Now, these formulations might sound reductive or just plain wrong. But the idea of free choice as core to “freedom” has proven to be pretty sticky. Plenty of people, from economists to religious leaders, have found it clarifying. And so, it has lasted as a hegemonic worldview, far beyond its actual utility. Neoliberalism came to power in the 1980s, promising growth, stability, and shared prosperity. But today we know that, even on its own terms, neoliberalism has failed. It has not delivered any of these things.
One of neoliberalism’s biggest blind spots is the idea of power. Neoliberalism is built on economics that have no way to account for or analyze cultural power, political power, or racial power. And so, when outcomes are driven by power relations – when racial discrimination in the labor market didn’t compete itself away, as neoliberals predicted, but instead worsened, as did the racial wealth gap, between 1980 and the present—neoliberal ideas fail as explanations, and thus as guiding tools.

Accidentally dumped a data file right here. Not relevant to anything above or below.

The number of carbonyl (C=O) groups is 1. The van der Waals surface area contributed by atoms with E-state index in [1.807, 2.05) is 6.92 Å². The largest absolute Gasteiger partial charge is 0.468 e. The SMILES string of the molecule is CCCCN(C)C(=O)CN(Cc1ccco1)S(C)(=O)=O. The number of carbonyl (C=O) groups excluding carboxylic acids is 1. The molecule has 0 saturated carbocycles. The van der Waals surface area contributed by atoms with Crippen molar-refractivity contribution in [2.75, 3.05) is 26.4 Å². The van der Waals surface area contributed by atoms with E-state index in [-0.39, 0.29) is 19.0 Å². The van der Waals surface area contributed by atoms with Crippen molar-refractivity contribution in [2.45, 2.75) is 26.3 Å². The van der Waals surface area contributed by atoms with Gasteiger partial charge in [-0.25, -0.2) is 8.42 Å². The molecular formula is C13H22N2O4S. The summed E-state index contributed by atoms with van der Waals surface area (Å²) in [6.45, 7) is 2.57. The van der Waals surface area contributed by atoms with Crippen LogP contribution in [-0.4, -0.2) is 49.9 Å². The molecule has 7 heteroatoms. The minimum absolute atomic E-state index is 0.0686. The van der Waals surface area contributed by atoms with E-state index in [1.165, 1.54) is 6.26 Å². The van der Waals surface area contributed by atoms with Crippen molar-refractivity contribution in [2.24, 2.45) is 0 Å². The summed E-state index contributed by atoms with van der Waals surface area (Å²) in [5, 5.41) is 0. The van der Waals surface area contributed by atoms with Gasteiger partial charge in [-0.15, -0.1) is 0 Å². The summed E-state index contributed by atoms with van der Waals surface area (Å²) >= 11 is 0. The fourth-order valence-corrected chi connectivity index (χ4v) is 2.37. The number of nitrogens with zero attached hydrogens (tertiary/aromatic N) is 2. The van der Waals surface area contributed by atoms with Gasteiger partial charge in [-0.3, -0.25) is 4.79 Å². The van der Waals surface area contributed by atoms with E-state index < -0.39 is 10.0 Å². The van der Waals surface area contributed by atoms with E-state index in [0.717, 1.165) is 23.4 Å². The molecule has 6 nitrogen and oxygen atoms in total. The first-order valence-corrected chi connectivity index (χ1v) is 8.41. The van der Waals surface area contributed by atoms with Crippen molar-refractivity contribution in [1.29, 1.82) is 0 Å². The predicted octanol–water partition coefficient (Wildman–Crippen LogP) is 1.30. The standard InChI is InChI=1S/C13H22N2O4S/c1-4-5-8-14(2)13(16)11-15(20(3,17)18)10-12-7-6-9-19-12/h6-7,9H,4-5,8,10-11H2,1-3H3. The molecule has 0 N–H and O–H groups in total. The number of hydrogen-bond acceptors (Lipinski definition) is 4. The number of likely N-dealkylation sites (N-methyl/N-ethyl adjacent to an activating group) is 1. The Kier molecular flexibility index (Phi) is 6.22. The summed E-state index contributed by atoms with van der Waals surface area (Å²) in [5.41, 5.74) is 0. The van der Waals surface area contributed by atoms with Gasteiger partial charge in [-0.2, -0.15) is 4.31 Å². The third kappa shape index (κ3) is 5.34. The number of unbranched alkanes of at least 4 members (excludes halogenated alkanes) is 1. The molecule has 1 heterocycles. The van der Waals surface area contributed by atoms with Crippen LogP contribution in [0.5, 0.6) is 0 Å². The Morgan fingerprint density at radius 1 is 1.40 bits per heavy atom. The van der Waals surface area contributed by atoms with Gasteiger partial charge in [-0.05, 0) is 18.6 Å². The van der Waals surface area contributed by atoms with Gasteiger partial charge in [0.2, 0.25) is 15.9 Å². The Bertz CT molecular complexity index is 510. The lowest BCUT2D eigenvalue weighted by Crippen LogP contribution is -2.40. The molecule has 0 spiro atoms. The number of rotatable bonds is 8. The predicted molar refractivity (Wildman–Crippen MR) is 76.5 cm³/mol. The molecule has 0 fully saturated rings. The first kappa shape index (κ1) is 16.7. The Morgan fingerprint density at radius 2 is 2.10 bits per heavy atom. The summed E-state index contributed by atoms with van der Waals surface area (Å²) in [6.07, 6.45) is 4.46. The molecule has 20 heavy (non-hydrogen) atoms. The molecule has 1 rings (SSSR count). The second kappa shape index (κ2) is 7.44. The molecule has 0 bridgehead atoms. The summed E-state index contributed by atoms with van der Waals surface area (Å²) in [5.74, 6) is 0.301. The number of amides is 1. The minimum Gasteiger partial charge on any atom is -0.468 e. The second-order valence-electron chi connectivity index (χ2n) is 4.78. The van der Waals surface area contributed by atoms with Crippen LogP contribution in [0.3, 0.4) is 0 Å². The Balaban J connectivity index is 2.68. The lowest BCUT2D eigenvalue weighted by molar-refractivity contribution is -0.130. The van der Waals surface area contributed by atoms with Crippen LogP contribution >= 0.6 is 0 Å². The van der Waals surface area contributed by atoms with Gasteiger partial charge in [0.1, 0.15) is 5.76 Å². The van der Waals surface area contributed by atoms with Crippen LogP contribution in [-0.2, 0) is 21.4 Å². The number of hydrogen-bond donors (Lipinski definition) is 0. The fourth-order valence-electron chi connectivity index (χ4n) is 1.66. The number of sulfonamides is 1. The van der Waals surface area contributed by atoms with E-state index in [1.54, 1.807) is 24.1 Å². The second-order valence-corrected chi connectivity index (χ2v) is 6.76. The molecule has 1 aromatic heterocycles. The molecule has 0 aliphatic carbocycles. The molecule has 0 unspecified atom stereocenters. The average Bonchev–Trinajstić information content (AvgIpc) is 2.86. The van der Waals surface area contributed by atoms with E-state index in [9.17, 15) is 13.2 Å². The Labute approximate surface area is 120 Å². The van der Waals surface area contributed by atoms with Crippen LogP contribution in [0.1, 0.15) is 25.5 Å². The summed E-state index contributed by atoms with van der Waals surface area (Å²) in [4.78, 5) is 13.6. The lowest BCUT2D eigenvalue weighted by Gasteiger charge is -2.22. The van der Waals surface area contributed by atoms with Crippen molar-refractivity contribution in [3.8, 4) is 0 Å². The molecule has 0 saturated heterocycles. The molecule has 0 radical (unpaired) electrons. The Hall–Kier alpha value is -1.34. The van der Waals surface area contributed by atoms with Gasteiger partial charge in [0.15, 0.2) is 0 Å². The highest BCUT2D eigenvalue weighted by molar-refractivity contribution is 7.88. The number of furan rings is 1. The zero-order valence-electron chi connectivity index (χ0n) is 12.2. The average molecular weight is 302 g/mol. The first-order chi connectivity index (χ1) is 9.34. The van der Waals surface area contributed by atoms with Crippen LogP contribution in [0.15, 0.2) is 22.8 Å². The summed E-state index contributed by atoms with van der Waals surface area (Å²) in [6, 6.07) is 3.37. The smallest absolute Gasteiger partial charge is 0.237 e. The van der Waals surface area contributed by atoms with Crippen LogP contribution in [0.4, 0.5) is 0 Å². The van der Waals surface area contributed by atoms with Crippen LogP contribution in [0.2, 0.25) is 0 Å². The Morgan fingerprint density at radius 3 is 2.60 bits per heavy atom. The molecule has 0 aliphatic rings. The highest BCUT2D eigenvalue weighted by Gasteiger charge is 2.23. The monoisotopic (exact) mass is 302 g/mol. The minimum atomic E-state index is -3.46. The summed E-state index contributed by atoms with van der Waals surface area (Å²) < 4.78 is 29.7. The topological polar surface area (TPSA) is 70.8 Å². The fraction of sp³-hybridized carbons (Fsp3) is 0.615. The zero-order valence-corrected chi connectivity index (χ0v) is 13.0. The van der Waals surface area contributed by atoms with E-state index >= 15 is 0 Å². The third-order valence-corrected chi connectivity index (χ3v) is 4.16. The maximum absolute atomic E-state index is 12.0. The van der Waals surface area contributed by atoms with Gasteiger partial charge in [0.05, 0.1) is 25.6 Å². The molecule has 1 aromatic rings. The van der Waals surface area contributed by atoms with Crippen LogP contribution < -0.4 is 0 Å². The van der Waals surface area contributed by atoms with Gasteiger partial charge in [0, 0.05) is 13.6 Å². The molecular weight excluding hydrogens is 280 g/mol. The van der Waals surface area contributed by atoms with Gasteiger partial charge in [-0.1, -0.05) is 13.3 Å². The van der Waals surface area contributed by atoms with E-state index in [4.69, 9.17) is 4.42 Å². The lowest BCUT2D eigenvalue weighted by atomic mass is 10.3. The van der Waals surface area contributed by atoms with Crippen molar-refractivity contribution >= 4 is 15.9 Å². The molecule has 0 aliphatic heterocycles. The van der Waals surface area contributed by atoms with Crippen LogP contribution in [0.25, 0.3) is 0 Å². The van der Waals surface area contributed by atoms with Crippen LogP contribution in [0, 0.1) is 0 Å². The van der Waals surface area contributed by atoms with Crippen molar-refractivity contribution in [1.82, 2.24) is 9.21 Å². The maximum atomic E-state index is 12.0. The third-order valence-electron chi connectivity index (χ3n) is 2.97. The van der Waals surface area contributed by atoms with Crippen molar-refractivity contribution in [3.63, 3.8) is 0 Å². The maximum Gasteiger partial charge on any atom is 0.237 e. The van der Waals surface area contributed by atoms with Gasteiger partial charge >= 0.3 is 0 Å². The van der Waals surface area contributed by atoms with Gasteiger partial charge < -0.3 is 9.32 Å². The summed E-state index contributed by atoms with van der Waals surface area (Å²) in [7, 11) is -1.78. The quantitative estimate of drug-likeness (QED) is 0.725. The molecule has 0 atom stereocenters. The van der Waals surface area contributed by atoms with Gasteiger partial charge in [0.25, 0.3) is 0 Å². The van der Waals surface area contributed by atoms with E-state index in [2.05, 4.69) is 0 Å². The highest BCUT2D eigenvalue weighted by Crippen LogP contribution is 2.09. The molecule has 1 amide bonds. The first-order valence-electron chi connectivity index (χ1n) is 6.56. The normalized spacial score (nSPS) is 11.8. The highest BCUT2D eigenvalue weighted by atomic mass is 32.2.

The United States is confronting several interlocking crises: a public health crisis, an economic crisis, the climate crisis, and a long-overdue reckoning with racial injustice. What does this moment tell us about the nature of the challenges we face, and how does a focus on finding a successor to neoliberalism help us address them?
Neoliberalism was, at core, an entreaty against government. But all of the biggest problems we face today require government. Combating COVID will require coordinating difficult action across states and regions and disseminating a scarce vaccine to the people who need it most. Reducing global carbon emissions requires starting clean energy sectors at scale, and transitioning our economy off oil and gas. These are problems that the private sector alone cannot solve. The problems are too vast, and aren’t structured to incentivize sufficient private investment. Take racial injustice, for example. Addressing our nation’s economic disparities will require deliberate racial inclusion—everything from equitable hiring, to raising wages and increasing wealth for Black and Brown workers and families. We know that the market won’t do these things on its own. All those things will require government action.